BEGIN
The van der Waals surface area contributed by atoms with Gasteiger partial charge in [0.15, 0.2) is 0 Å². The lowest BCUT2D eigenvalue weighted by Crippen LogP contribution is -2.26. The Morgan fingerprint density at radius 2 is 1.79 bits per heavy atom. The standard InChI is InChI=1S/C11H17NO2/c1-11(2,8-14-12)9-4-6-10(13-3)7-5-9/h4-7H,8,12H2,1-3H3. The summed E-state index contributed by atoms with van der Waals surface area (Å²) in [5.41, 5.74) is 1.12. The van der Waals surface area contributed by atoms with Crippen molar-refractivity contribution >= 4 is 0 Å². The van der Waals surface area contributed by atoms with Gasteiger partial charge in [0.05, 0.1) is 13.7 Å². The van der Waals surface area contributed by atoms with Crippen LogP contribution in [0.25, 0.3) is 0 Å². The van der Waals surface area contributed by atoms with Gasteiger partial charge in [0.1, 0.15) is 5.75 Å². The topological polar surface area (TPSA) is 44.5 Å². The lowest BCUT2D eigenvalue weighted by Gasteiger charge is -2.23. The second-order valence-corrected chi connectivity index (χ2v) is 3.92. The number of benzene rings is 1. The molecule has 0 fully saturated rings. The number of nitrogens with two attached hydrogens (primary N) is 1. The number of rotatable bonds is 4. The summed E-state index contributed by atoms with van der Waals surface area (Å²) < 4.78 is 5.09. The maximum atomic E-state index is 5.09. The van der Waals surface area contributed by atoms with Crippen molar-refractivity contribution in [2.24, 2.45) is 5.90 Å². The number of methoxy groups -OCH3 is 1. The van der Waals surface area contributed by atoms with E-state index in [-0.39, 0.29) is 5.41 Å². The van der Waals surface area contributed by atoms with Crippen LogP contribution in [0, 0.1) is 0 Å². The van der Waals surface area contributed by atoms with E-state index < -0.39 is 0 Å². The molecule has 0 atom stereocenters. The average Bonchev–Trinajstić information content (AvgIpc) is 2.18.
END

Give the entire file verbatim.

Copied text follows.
The van der Waals surface area contributed by atoms with Gasteiger partial charge in [0.15, 0.2) is 0 Å². The lowest BCUT2D eigenvalue weighted by Crippen LogP contribution is -2.26. The Morgan fingerprint density at radius 2 is 1.79 bits per heavy atom. The standard InChI is InChI=1S/C11H17NO2/c1-11(2,8-14-12)9-4-6-10(13-3)7-5-9/h4-7H,8,12H2,1-3H3. The summed E-state index contributed by atoms with van der Waals surface area (Å²) in [5.41, 5.74) is 1.12. The van der Waals surface area contributed by atoms with Crippen molar-refractivity contribution >= 4 is 0 Å². The van der Waals surface area contributed by atoms with Gasteiger partial charge in [0.05, 0.1) is 13.7 Å². The van der Waals surface area contributed by atoms with Crippen LogP contribution in [0.25, 0.3) is 0 Å². The van der Waals surface area contributed by atoms with Gasteiger partial charge in [0.1, 0.15) is 5.75 Å². The topological polar surface area (TPSA) is 44.5 Å². The lowest BCUT2D eigenvalue weighted by Gasteiger charge is -2.23. The second-order valence-corrected chi connectivity index (χ2v) is 3.92. The number of benzene rings is 1. The molecule has 0 fully saturated rings. The number of nitrogens with two attached hydrogens (primary N) is 1. The number of rotatable bonds is 4. The summed E-state index contributed by atoms with van der Waals surface area (Å²) < 4.78 is 5.09. The maximum atomic E-state index is 5.09. The van der Waals surface area contributed by atoms with Crippen molar-refractivity contribution in [2.24, 2.45) is 5.90 Å². The number of methoxy groups -OCH3 is 1. The van der Waals surface area contributed by atoms with E-state index in [-0.39, 0.29) is 5.41 Å². The van der Waals surface area contributed by atoms with Crippen LogP contribution in [0, 0.1) is 0 Å². The van der Waals surface area contributed by atoms with E-state index < -0.39 is 0 Å². The molecule has 0 atom stereocenters. The average Bonchev–Trinajstić information content (AvgIpc) is 2.18.